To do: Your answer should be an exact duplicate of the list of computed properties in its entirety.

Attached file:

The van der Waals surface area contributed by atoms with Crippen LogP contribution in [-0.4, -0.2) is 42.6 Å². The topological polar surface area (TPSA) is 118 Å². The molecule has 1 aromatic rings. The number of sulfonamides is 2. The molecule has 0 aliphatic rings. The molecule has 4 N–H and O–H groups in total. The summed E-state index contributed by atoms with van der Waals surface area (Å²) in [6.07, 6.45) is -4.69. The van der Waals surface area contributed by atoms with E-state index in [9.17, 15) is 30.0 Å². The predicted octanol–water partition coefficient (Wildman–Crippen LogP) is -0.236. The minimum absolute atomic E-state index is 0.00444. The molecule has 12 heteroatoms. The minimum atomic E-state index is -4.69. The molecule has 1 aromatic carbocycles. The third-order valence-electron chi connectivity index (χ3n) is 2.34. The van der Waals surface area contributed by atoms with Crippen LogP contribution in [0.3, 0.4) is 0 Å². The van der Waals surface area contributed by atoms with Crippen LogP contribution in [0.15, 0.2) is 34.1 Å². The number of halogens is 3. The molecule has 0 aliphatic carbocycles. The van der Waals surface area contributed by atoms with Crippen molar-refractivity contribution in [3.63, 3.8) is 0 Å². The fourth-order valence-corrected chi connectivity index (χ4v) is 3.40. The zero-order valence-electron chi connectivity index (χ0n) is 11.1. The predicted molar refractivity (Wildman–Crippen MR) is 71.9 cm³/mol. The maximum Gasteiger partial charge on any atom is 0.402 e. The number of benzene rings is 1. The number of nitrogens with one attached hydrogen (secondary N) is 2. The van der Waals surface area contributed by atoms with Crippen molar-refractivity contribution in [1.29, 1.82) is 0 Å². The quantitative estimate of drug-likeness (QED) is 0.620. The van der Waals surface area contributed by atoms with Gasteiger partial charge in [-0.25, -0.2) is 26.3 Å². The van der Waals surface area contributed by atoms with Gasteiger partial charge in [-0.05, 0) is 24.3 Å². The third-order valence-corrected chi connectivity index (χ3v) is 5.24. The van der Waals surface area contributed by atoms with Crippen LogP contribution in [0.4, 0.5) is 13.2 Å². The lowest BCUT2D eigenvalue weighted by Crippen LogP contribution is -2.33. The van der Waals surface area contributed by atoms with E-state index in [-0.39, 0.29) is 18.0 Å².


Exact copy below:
The van der Waals surface area contributed by atoms with Crippen LogP contribution in [-0.4, -0.2) is 42.6 Å². The topological polar surface area (TPSA) is 118 Å². The molecule has 1 aromatic rings. The number of sulfonamides is 2. The molecule has 0 aliphatic rings. The molecule has 4 N–H and O–H groups in total. The summed E-state index contributed by atoms with van der Waals surface area (Å²) in [6.07, 6.45) is -4.69. The van der Waals surface area contributed by atoms with E-state index in [9.17, 15) is 30.0 Å². The predicted octanol–water partition coefficient (Wildman–Crippen LogP) is -0.236. The minimum absolute atomic E-state index is 0.00444. The molecule has 12 heteroatoms. The minimum atomic E-state index is -4.69. The molecule has 1 aromatic carbocycles. The third-order valence-electron chi connectivity index (χ3n) is 2.34. The van der Waals surface area contributed by atoms with Crippen LogP contribution in [0.3, 0.4) is 0 Å². The van der Waals surface area contributed by atoms with Crippen LogP contribution in [0.15, 0.2) is 34.1 Å². The number of halogens is 3. The molecule has 0 aliphatic carbocycles. The van der Waals surface area contributed by atoms with Crippen molar-refractivity contribution in [3.63, 3.8) is 0 Å². The fourth-order valence-corrected chi connectivity index (χ4v) is 3.40. The zero-order valence-electron chi connectivity index (χ0n) is 11.1. The predicted molar refractivity (Wildman–Crippen MR) is 71.9 cm³/mol. The maximum Gasteiger partial charge on any atom is 0.402 e. The number of benzene rings is 1. The number of nitrogens with one attached hydrogen (secondary N) is 2. The van der Waals surface area contributed by atoms with Crippen molar-refractivity contribution in [1.29, 1.82) is 0 Å². The quantitative estimate of drug-likeness (QED) is 0.620. The van der Waals surface area contributed by atoms with Gasteiger partial charge in [-0.25, -0.2) is 26.3 Å². The van der Waals surface area contributed by atoms with Gasteiger partial charge in [-0.05, 0) is 24.3 Å². The third-order valence-corrected chi connectivity index (χ3v) is 5.24. The van der Waals surface area contributed by atoms with Crippen LogP contribution in [0.4, 0.5) is 13.2 Å². The lowest BCUT2D eigenvalue weighted by Crippen LogP contribution is -2.33. The van der Waals surface area contributed by atoms with E-state index in [-0.39, 0.29) is 18.0 Å².